I guess I passed.
Growing up I had a rather shallow fantasy of living in New York City, working as a photographer. I would have a beautiful sophisticated girlfriend and we would do all the cool stuff New Yorkers do. Like the movie "Blow Up". Walking home, dazed and grinning like a fool, I thought that I was living the dream.
Caroline's mother was an actress seen regularly on the Ed Sullivan show. I met her one Sunday morning at Caroline's practice session. We had been sitting talking and being very touchy feely when Caroline's face went white and she said "Shit". Out of no where her mother suddenly appeared and was walking towards us in a very deliberate manner. Introductions were made and mom said it was time to leave. Well, she seemed nice on TV.
When I heard from Caroline the following day, she told me her mother had been very angry. She didn't want Caroline to see me. "We are going to have to be careful." Caroline said.
I had never known anyone to dislike me immediately like that.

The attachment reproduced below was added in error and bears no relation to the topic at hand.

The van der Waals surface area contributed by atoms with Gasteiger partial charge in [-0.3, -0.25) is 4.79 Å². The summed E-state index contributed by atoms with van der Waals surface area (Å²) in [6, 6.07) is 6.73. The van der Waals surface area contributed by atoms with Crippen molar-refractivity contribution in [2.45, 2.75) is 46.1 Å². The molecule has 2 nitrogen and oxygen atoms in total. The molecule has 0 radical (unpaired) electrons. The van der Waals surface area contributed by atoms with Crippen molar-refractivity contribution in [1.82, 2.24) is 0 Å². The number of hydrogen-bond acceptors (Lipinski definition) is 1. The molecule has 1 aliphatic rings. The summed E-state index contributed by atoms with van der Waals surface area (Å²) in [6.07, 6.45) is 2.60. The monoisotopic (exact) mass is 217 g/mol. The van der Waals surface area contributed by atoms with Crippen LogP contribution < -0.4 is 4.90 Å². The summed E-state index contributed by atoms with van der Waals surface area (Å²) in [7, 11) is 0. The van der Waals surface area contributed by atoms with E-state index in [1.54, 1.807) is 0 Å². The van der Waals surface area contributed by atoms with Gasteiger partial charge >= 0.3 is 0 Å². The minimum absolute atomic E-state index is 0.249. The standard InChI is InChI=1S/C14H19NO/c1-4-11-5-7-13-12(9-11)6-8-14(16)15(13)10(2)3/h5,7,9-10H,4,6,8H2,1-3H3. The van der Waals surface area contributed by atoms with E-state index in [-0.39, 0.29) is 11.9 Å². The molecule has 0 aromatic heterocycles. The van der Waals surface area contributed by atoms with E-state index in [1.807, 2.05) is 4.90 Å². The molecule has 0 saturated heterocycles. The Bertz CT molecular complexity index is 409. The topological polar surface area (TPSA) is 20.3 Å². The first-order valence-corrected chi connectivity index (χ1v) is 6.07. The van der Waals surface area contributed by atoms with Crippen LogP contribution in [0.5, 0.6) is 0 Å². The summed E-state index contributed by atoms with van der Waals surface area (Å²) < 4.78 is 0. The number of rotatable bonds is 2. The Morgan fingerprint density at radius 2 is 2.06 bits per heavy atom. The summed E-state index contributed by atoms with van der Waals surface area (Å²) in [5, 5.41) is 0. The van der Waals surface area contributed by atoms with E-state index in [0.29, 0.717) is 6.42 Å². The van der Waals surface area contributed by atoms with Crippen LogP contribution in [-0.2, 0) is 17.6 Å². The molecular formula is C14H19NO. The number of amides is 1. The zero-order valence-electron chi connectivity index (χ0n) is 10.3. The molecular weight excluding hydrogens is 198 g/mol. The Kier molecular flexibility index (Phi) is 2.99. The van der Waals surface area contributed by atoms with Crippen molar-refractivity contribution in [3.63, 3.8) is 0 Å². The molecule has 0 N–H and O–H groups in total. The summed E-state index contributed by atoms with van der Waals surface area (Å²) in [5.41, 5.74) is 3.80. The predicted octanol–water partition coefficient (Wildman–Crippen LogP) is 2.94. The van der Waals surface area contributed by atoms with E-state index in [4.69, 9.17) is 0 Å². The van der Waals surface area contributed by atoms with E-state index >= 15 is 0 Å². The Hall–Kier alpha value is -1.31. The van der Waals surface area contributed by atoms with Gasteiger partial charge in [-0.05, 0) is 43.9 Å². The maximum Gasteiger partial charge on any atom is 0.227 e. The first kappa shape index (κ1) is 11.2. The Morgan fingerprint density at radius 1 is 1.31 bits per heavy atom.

What she didn't know at the time but found out from pumping Caroline's friend Angela was: I went to School of Visual Arts, I drove a cab, I grew up in New Jersey. So I was definitely "the local talent." In her mother's mind, if I wasn't in Who's Who (as she was), not from a good family and going to art school she didn't want her daughter wasting time with me.
I have since learned that the fastest way to get your kid to do something is to tell them they can't. We were found out several times. At one early morning practice session mom confronted me while Caroline was on the ice. She asked if she could speak to me for a few moments. "Of course" I said. She told me that she was going to allow Caroline to see me. "You're just going to continue doing it anyway." I said "Thank you" but before I got the "you" out of my mouth she turned around and walked away. She was definitely warmer on TV.
Caroline could spend time with me when the schedule allowed.
Her mother made sure she had plenty of things to keep her busy. There was figure skating practice. Her school always had functions requiring her attendance. On weekends there was the opera or the ballet or time with her father who lived separately from the family.
Caroline lived directly across from the Metropolitan Museum. So whenever there was a free hour she would call me and I would ride my bike across Central Park. We would meet at the Temple of Dendur. Behind it were galleries that were quiet with places to sit and hardly any tourist. The Met had always been one of my favorite places. To be young, in love and lust, in such a magical place had been part of my New York fantasy. "How great is my life?" I thought.